3 Signs You Should Switch Your Bipolar 1 Medication

If a month or two passes and those side effects are still holding strong, keep your doctor in the loop. Yes, your medication might alleviate mood swings, but if it’s at the cost of constant nausea, numbness, and sluggishness, it’s possibly not the best fit. “If it comes to a place where [side effects] are starting to impact your functioning and making you feel pretty miserable, that’s when you want to say, ‘Is there an adjustment we can make?’” Dr. Gallagher says.

Side effects cause a lot of people to stop taking their bipolar meds, which is worrisome: Without your doc’s guidance, stopping medication on your own can lead to the risk of symptoms returning. Dealing with side effects is an understandably distressing situation to be in, but don’t just stop your treatment—your psychiatrist can make changes to ensure things feel better.

Your bipolar symptoms are coming back—or changing.

This truly sucks, but sometimes, a medication that’s successfully kept impulsive tendencies or bouts of hyperactivity in check for months or years will suddenly stop working and you’ll experience “breakthrough symptoms,” when your bipolar symptoms come back or brand-new ones crop up during treatment.5 This can sometimes happen when you’re more stressed than normal, you have or develop another chronic condition, you’re drinking more than normal,6 or age is affecting the way your body processes medications. Other times, it’s just not clear why the medication pooped out (to use a highly technical term).

Another medication red flag that you shouldn’t ignore: Your moods are still cycling or feel especially intense, Dr. Nadkarni says. The right treatment will limit your cycles and shorten how long it takes you to recover from a manic or depressive episode, she says. When you’ve just started a new medication, your manic episodes should improve within three months. If your moods are still bouncing around beyond that point, it’s worth exploring other options.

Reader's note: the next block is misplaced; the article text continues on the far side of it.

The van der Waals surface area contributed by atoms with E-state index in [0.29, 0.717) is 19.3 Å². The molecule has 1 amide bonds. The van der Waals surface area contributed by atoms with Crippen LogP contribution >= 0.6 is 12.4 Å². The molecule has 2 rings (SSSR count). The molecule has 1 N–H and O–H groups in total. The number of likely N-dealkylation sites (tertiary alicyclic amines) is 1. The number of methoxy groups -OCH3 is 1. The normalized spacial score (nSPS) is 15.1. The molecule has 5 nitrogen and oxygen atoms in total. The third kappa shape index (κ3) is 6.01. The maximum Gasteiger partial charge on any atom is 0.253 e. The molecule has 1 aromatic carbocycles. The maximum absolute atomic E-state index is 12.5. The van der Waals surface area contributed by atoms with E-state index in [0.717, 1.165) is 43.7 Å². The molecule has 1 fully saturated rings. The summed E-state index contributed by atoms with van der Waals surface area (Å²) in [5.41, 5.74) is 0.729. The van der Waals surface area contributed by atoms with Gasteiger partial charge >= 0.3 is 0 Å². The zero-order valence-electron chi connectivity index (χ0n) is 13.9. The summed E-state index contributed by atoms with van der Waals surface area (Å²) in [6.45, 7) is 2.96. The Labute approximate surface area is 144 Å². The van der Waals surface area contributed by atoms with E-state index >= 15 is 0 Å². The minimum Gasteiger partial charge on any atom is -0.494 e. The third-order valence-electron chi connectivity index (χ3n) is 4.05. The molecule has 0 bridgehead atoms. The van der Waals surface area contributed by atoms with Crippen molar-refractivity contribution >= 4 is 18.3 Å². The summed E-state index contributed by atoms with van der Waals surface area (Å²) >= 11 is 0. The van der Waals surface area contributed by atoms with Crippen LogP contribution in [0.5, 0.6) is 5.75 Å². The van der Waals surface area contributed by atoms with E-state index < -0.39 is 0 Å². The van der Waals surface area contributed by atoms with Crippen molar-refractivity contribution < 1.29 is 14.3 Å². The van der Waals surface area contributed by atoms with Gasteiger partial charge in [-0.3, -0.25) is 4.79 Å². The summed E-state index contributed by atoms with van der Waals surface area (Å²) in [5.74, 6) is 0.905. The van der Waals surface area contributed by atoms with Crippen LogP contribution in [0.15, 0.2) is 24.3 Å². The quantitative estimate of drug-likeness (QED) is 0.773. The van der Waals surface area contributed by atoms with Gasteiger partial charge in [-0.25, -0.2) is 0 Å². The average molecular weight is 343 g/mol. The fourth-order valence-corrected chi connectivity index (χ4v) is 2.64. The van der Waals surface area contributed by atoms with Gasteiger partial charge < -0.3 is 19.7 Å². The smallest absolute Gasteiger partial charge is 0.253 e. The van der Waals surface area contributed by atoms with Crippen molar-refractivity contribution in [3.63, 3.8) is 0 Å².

What should you do if your medication might need to be adjusted?

It can be tough to pick up on these signs, even as you’re going through them. As Dr. Gallagher says, your memories tend to be muddled by your emotions (which is often unavoidable with bipolar disorder), so it can sometimes be hard to see a difference from inside of it. Journaling can help: Jot down your highs, neutrals, and lows, along with when and where they occur, and share them with your doctor. They can help spot any trends or abnormalities that might be related to your treatment. You can also ask a friend or family member you trust to keep an eye on your behavior, too, and let you know if anything seems off.

When things truly just suck: Lay out the situation honestly and openly to your psychiatrist, Dr. Gallagher recommends. While a simple shift, like switching what time you take your medication, could help, you might be better off with a different dose or prescription entirely.7 Whatever the plan, your doctor should have a clear answer for you about what you might do next. If you don’t feel heard—say, your doctor says how you’re feeling isn’t a big deal, or that you’re just imagining things—get a second opinion, Dr. Gallagher says. The right psychiatrist will be empathetic about all you’re going through.

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